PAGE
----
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The Transatlantic Slave Trade QuizResourcesSponsorsHome
Captive Passage The Transatlantic Slave Trade and the Making of the Americas
IntroductionDepartureMiddle PassageArrivalAbolitionLegacy

Middle PassageSailing and StormsStowageIllness and Death
Ships and CrewsProvisionsEnduring the Middle PassageResistance

Captive Passage
has been made
possible in part by:

Recognition of
additional sponsors
for this exhibition
can be found by
clicking on
ExhibitionSponsors.

This Web site
was written by:

Mark Arduini
Bill Cogar
Kim Gove
Anna Holloway
Julia Hotton
Anne Marie Millar
Tracey Neikirk
David Rieger
Rhonda Todd
Barbara Wright
Randy Wyatt

Special thanks to
Joan Allison
for her assistance
in compiling
the Bibliography.

 


Middle Passage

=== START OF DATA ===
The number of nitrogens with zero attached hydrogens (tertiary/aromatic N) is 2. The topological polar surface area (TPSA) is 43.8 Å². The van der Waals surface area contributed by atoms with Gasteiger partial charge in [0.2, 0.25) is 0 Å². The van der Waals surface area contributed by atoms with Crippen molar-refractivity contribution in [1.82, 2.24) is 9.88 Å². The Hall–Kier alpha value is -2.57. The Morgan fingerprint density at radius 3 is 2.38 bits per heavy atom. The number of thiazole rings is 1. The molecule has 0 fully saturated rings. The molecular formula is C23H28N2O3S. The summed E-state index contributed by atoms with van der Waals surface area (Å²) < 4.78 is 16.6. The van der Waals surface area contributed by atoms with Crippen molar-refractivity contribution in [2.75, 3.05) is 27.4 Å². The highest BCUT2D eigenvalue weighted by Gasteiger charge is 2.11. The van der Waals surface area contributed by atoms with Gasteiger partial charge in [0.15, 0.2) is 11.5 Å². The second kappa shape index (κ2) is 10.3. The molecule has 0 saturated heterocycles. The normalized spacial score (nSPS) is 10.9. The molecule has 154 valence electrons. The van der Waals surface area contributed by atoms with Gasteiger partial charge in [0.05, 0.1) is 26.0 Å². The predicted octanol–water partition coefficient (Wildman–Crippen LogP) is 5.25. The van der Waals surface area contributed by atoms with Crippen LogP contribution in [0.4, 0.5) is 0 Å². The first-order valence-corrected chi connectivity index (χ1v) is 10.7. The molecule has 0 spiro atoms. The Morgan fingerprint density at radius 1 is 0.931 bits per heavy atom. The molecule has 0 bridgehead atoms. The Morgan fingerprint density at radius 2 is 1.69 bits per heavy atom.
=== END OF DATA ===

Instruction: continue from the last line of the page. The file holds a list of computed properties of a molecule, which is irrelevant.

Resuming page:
Slave Deck of the Albatroz
Sea Chart Depicting the Middle Passage

The Middle Passage was the journey of slave ships across the Atlantic Ocean, accounting for the Diaspora of millions of Africans to the Americas. The time a ship took to make the Middle Passage depended upon several factors including its point of origin in Africa, the destination in the Americas, and conditions at sea such as winds, currents, and storms. With good conditions and few delays, a 17th-century Portuguese slave ship typically took 30 to 50 days to sail from Angola to Brazil. British, French, and Dutch ships transporting slaves between Guinea and their Caribbean island possessions took 60 to 90 days. A century or so later, larger merchant ships came into use in the trade and reduced these times somewhat.


Continue to:
Sailing and Storms

 

 

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